Apple’s sleek new high-tech titanium credit card already offers a whole range of benefits, including a three percent cash back program at Apple and several other participating retailers, unsurpassed privacy protection and the kind of tight iPhone integration that only Apple could come up with. However, it looks like Apple and its partner Goldman Sachs have another benefit up their sleeves for Apple Card holders.
Following flooding from tropical storm Imelda, at least two MacRumors readers in Houston recently received an email from Apple indicating that they might be able to apply for the “Disaster Relief Program,” which would offer interest and payment relief for up to two months, presumably to assist users who incur other financial challenges as a result of such events.
The sending of the e-mail seems to be triggered based on the cardholders’ addresses matching areas that have recently been hit by a natural disaster, as the opening paragraph of the email would seem to indicate:
We understand that you may have been affected by a natural disaster. We’d like to offer our support and assistance through our Disaster Relief Program.
This suggests that the Disaster Relief Program is by invitation only, although it’s safe to assume that Apple Card holders who live in an area affected by a known natural disaster should still be able to apply for the program if they contact Apple. Regardless of whether you’ve received the email or not, customers still need to contact an Apple Card Specialist to enrol in the program anyway — it’s not automatic.
What’s interesting is that there don’t seem to be any other eligibility requirements. In fact, Apple doesn’t even seem to require your account to be in good standing, since the email explains how the program would work for accounts that are past due.
What Does It Offer?
The Disaster Relief Program is intended to give you a break from worrying about your Apple Card payments in the event that your area is hit with a flood, fire, earthquake, or other like catastrophe.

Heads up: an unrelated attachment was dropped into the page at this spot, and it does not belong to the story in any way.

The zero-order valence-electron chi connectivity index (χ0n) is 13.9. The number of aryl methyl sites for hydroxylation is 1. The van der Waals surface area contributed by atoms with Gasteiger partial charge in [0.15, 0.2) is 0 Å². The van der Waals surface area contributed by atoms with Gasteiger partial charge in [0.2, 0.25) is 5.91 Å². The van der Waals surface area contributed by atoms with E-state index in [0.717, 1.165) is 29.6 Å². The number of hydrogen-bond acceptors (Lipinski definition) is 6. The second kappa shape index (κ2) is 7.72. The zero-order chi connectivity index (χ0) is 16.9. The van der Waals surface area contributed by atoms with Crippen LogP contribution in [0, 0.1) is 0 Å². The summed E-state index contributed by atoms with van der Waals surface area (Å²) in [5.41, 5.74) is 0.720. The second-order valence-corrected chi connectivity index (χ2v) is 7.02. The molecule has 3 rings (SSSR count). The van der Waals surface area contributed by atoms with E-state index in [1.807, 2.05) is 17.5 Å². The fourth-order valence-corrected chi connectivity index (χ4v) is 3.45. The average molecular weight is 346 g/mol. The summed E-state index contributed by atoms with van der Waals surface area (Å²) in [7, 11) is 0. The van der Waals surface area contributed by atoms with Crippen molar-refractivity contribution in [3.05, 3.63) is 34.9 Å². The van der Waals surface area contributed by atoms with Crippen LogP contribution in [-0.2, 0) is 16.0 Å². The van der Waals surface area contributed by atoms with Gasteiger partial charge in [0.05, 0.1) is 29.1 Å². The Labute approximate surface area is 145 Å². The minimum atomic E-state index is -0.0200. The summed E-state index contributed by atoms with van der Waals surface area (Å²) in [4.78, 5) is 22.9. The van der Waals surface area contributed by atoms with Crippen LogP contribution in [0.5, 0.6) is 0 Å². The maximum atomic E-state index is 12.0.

Specifically, Apple and Goldman will waive all interest charges for two months, starting with the month in which the customer enrolls. The standard interest rate will resume in the third month. Users will also be able to skip whatever payment would be due in that first month without penalty; although of course Apple doesn’t charge late fees, missed payments still normally affect a user’s credit history.
Apple also notes that if the account is already in good standing, it will remain so while the user is enrolled. If the account is past due before entering the disaster relief program, it will remain past due, but will “not go further delinquent.” Put simply, it looks like once the disaster relief program kicks in, your Apple Card status will be frozen in whatever state it was in before you entered the program.
What’s a bit less clear is how long the program lasts for, and it’s possible this may be something that is handled on a case-by-case basis. While the email says Apple will waive interest for two months, the wording of the email suggests that users could be enrolled to receive the other benefits for a longer period of time.
What About Personal Disasters?
Apple’s Disaster Relief Program appears to be specifically intended for users affected by natural disasters that have affected larger communities. However, it’s certainly not out of the question that Apple might be willing to offer similar relief for users who have experienced a personal disaster, such as having their house demolished in a fire. If nothing else, if you found yourself in a situation like this, it would definitely be worth calling up an Apple Card Specialist to see what options might be available to you.